In a monumental habitat restoration effort in the Presidio, San Francisco’s National Historic Landmark District, CalAcademy scientists are working with the Presidio Trust and its partners to restore the local sand dune ecosystem that once supported the now-extinct Xerces blue butterfly (Glaucopsyche xerces). The pollinator was last seen in abundance in the late 1930s. From this CalAcademy short: Extinction to Stewards: Learning from Xerces Blue:
The Xerces was one of the first recorded or documented cases of an animal going extinct or being driven to extinction by human causes— by developments, by habitat loss. The dunes that we’re standing on top of today were all paved over and essentially San Francisco lost the entire habitat to development.
We really know about Xerces because of the amazing collections that we have here at the Academy. These collections that we’ve built really form the basis for understanding everything around us. To better understand our future we have to know where we came from in the first place. And so we have these incredible collections dating back hundreds of years, or in the case of geology, millions of years, to understand our past. And so we’re able to look at the climates, the ecosystems before us and it better informs where we’re going as part of the ecosystem today.
Can these teams learn enough about the Xerces to attract “a cousin” that can survive in San Francisco’s cold summers and thrive as a dune ecosystem pollinator and food source? From Revive & Restore’s Ryan Phelan:
Everyone always asks, you know, how can you bring something back that’s been gone for 20 years? 40 years? 150 years? But the truth is you can look at all kinds of examples—from bringing beavers back to Scotland to, of course, to reintroducing the wolves in Yellowstone—what dramatic ecosystem changes are made that are so positive. So we can only imagine that even bringing back the littlest critters will have tremendous impact.
More from Revive and Restore’s Wild Genomes awards:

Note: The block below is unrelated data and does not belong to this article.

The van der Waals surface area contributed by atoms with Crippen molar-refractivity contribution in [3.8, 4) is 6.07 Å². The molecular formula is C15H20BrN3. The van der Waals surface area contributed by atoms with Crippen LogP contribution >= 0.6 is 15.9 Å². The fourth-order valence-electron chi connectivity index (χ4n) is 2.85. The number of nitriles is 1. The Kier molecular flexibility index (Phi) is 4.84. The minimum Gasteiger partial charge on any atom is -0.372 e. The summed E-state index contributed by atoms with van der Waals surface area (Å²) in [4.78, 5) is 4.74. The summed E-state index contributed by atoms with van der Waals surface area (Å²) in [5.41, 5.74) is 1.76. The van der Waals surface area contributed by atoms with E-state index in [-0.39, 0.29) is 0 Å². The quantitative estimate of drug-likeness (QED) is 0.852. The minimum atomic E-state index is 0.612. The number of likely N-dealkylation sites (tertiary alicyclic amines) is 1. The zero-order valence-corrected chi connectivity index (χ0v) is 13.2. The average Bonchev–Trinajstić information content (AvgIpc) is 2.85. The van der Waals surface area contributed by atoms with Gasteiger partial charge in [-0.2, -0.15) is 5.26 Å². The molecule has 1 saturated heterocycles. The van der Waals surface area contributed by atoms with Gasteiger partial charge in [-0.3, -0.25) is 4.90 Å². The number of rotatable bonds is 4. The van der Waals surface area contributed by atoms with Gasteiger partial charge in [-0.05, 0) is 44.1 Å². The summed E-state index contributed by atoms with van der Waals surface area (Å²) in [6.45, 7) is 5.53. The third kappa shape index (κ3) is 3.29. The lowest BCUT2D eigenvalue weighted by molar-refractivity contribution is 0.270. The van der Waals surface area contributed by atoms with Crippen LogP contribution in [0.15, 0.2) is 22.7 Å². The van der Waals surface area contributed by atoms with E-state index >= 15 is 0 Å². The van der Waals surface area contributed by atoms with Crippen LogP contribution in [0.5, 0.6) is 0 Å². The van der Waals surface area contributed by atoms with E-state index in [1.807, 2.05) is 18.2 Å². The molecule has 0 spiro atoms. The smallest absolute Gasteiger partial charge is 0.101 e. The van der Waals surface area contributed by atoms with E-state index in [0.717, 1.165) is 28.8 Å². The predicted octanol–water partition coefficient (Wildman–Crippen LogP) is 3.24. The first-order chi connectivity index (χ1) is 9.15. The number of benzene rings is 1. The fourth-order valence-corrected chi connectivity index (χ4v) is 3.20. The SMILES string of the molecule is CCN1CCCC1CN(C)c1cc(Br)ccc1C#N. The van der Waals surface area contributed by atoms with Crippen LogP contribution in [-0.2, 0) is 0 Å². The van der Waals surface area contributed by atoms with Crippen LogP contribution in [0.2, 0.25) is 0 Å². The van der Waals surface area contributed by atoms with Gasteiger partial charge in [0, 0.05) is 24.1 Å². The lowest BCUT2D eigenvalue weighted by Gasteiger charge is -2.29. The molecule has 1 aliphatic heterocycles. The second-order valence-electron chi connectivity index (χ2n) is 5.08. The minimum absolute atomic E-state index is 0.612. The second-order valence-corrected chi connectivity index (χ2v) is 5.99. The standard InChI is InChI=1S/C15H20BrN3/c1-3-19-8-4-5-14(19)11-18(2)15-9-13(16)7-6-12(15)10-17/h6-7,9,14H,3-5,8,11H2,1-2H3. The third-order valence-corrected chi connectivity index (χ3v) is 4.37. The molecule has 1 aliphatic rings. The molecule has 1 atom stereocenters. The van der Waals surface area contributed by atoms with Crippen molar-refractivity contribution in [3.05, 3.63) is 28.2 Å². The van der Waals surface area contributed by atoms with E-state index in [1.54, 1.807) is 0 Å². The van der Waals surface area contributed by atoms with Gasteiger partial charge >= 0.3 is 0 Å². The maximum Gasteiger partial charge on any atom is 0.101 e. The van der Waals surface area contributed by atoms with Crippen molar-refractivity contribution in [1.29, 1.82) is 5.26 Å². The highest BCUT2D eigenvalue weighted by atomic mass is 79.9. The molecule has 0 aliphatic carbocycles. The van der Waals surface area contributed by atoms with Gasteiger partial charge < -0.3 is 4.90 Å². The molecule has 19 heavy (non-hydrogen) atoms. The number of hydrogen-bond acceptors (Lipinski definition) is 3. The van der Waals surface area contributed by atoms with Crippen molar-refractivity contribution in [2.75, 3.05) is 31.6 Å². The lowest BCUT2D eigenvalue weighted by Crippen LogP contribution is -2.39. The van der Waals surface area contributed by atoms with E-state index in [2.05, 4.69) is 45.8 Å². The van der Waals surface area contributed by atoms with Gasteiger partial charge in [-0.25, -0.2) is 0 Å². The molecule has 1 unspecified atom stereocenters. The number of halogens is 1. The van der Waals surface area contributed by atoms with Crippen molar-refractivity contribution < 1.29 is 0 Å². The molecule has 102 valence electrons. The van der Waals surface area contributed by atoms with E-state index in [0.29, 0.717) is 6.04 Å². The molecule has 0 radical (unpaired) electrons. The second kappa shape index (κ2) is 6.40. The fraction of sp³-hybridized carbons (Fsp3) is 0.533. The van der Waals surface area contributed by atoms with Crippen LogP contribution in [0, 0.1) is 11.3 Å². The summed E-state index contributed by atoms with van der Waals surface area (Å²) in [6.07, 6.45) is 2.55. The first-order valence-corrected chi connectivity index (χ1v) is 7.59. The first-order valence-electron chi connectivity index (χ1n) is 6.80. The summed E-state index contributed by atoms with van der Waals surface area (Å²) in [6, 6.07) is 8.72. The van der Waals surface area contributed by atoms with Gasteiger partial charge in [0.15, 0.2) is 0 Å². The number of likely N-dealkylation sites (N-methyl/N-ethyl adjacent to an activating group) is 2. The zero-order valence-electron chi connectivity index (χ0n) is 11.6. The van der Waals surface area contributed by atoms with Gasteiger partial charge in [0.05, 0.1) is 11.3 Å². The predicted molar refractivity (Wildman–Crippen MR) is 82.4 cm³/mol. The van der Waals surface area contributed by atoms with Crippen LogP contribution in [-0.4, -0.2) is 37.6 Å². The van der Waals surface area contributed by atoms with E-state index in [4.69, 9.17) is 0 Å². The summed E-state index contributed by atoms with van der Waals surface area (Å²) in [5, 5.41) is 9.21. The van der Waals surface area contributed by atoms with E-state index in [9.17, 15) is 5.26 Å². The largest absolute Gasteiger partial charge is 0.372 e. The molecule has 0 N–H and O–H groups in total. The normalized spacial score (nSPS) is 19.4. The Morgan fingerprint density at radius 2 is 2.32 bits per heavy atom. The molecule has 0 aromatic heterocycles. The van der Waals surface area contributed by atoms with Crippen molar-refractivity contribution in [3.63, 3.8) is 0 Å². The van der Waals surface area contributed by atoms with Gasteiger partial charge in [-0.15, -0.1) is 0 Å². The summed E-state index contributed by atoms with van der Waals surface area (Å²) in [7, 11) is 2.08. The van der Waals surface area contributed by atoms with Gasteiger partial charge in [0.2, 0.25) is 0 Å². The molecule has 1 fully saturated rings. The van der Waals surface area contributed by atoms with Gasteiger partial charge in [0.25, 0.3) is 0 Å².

To identify candidate replacements for Xerces, the team will extract DNA from and sequence the genomes of 80-to-100-year-old museum specimens of the extinct Xerces Blue and its close relative, the Silvery Blue (Glaucopsyche lygdamus). The first Silvery Blue specimens to be sequenced will be from populations ecologically and geographically closest to Xerces: adapted to foggy coastal scrub and feeding on Xerces’ pea-plant host Deerweed (Acmispon glaber). Other Silvery Blues from populations more geographically and ecologically distant across a range of microclimates and host plants will also be sequenced. This will provide a genomic ‘measuring stick’ with which to localize Xerces amongst its closest living relatives and to identify one or more suitable candidate Silvery Blue populations for reintroduction.
Just as important as restoring food-web connections between native plants and butterflies, bringing back a ‘stand-in’ for the Xerces Blue is intended to spark our collective imagination, to generate a sense of hope, pride, and agency that humans can revive extinct ecosystem functions that are so critical to regenerating the planet.
How can we each become better stewards of the ecosystems where we live in order to contribute to a healthier world?
Related reading: In the Shadow of Xerces Blue.
Watch more from CalAcademy and learn about more essential conservation projects next:
• What happens when beavers are reintroduced to England?
• How can nature be used as a tool to restore ecosystems?
• Tim Wong and California’s Pipevine Swallowtail butterflies
• Chief Oshkosh and a history of Menominee Forest conservation
Plus, discover more about the value of museum collections:
• Shelf Life: 33 Million Things at the American Museum of Natural History
• The climate clues found in LA’s Natural History Museum specimens
• 3D scanning the final meal of an anglerfish
• Why are museum collections so important? Sir David Attenborough explains
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